Macro Analysis /
Ethiopia

Ethiopia's 2022-23 Budget

  • We review the recently approved Ethiopian Government Budget for the 2022-23 fiscal year

  • Large spending increases are planned for transfers/subsidies (up 9.6x), defence (up 3.8x), and debt service (up 2.8x)

  • Financing is coming mainly from domestic lenders, which will reduce private sector credit growth in the near-term

Cepheus Capital Research
12 July 2022

We review the recently approved Government Budget for the 2022-23 fiscal year and summarize below some of its most notable elements:

  1. Headline numbers: The Ethiopian Parliament approved yesterday a government budget with planned expenditure of Birr 787bn (11% of GDP) for the new 2022-23 fiscal year, to be funded by Birr 439bn of revenue collections, Birr 39bn of grants, Birr 43bn of foreign borrowing, and Birr 266bn of domestic borrowing.

  2. New taxes: Budget measures being initiated include a widening of the VAT/excise tax base, new fuel excises, a new property tax, and some tax administration efforts.

  3. Revenue is forecast to grow by 37% (14% in real terms), with the largest collections coming from income taxes (Birr 125bn, 28% of total), VAT on imports (Birr 64bn, 15%), customs duties (Birr 62bn, 14%), and VAT on services (Birr 45bn, 10%).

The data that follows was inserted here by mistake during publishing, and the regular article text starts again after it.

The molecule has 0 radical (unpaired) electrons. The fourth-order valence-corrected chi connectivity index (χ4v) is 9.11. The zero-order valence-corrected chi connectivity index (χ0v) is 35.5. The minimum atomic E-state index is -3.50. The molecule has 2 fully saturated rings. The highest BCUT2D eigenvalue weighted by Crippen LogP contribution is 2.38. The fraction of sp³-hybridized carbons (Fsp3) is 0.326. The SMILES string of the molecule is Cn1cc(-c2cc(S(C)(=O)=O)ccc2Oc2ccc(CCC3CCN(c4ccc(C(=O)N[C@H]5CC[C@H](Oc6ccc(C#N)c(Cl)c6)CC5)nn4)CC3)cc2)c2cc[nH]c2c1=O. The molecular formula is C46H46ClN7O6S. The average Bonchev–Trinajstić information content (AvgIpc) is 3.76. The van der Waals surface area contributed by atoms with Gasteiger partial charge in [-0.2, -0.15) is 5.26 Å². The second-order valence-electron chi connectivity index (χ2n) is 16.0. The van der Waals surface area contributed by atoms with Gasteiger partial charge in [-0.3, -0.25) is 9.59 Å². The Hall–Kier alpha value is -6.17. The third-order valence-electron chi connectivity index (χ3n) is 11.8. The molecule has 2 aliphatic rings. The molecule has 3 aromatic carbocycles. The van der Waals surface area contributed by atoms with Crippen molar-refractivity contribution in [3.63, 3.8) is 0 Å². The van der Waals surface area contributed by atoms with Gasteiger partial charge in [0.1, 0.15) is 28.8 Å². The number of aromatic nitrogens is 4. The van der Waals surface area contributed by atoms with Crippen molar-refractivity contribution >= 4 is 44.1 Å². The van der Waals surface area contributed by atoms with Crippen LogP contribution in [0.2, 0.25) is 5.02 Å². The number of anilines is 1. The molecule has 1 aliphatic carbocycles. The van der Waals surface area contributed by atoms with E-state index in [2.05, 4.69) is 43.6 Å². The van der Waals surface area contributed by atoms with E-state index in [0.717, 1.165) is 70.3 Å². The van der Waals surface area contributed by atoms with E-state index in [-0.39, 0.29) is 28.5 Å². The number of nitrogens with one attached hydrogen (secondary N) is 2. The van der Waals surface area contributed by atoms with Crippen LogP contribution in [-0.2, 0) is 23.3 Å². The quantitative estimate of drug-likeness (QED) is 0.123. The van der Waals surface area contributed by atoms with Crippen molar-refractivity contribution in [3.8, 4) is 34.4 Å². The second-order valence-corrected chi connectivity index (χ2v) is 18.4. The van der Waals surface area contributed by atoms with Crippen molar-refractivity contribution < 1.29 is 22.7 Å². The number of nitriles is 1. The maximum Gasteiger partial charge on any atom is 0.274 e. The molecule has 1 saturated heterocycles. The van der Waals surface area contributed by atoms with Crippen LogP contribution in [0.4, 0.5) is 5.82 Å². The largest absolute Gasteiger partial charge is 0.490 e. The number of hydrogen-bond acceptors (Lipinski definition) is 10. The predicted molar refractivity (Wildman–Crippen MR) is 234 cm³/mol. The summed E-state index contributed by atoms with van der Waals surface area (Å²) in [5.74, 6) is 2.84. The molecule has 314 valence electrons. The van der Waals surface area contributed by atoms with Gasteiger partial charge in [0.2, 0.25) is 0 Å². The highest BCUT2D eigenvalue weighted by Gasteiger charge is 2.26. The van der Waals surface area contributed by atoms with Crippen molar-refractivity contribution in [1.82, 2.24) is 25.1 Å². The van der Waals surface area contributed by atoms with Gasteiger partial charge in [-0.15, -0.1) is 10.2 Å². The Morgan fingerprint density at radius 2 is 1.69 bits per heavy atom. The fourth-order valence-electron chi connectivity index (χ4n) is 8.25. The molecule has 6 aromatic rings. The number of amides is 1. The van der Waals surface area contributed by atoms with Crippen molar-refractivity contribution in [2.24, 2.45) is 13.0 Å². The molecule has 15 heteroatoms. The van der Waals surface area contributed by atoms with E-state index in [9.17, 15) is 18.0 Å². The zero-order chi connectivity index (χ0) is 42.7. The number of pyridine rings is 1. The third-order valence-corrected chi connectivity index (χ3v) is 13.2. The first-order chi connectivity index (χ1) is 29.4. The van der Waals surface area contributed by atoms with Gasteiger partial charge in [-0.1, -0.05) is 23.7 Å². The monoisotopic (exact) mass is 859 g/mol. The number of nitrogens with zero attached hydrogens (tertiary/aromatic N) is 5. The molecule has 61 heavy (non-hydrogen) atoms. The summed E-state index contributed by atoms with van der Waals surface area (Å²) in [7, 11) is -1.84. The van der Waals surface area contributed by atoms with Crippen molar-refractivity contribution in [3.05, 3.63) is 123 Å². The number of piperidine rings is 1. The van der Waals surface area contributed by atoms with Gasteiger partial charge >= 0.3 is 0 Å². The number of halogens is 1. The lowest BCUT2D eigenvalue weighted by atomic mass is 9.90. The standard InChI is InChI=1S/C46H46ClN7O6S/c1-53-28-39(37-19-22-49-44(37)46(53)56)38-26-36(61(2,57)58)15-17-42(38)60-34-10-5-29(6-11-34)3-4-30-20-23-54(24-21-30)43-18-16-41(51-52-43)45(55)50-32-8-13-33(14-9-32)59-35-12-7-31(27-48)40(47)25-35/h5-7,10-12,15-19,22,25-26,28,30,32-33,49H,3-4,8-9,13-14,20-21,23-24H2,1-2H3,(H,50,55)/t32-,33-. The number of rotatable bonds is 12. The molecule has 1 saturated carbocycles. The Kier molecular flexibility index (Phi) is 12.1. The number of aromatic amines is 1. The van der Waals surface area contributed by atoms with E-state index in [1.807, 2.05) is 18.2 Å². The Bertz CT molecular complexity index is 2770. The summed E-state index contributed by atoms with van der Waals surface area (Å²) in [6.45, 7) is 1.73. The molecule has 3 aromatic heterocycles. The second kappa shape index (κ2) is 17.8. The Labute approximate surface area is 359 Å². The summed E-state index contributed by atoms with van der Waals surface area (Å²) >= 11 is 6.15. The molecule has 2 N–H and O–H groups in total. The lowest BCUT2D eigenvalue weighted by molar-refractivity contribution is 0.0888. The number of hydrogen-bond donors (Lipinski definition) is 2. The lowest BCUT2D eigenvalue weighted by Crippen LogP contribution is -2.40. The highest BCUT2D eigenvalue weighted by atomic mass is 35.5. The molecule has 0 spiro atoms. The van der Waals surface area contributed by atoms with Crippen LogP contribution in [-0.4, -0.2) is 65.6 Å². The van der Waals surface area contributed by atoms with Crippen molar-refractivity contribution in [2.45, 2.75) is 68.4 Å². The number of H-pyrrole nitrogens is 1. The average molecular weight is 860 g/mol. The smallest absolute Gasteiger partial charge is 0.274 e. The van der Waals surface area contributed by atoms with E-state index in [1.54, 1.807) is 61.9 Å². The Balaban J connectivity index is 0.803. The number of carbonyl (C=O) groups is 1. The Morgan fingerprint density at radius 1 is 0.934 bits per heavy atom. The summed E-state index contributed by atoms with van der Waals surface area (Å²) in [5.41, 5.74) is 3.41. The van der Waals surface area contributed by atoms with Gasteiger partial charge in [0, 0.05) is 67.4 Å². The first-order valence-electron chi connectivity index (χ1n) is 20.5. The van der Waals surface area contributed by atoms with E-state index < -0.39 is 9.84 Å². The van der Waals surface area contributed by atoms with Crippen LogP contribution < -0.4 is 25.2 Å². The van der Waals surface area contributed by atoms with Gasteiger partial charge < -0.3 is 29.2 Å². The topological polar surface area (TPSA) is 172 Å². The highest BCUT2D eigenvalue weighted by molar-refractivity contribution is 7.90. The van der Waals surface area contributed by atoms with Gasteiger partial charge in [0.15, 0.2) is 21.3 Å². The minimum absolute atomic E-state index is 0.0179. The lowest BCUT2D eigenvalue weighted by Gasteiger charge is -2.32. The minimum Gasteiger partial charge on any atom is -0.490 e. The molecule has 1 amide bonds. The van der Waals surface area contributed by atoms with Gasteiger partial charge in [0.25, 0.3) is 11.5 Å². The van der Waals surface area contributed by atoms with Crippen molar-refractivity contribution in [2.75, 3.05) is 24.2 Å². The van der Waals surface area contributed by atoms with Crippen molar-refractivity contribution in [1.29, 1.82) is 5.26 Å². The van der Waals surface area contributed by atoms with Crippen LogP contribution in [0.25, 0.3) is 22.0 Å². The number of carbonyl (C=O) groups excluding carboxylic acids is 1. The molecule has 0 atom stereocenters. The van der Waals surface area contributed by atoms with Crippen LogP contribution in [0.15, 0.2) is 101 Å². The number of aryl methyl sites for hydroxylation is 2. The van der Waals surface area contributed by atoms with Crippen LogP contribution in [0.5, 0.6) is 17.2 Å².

4. Expenditure is rising by 22% vs last year’s outturns, with large increases planned for  transfers/subsidies (up 9.6x), defence (up 3.8x), and debt service (up 2.8x).

  5. Wages are set to rise to Birr 76bn or by 46% (due to new hires plus higher salaries), but will be equivalent to 1% of GDP and thus still at the low end of global norms.

  6. Capital expenditure by government will drop to just 3% of GDP, the lowest in a decade, and implying higher state enterprise and private sector capital outlays will be needed if investment-to-GDP ratios are to stay at current levels (28% of GDP).

  7. Spending quality: While poverty-reducing spending is near 60% of the overall budget, the sharply increased allocation for defence and debt service dues (at the expense of social spending and growth-promoting capital expenditure) points to a deterioration in expenditure quality. Whether this is a trend break from long-standing norms or a one-off exception remains to be seen in the coming years.

  8. External financing: Only $706mn of foreign budget grants and $776mn of foreign budget loans are expected, roughly 81% and 53% of their past five-year averages.

  9. Domestic financing: Besides the Birr 266bn in planned domestic borrowing, Government will need to rollover a large volume of T-Bills falling due this year    (Birr 23bn per month, Birr 279bn in total). With such high demands on local debt markets, T-Bill rates will likely trend higher towards 10% or the low teens this year.

  10. Domestic debt: Due to Government’s heavy reliance on local borrowing, more than half of public debt is now owed to domestic lenders for the first time in years; this shift is reducing credit growth to the private sector, but improving medium-term prospects for foreign funding should minimize such adverse impacts going forward.

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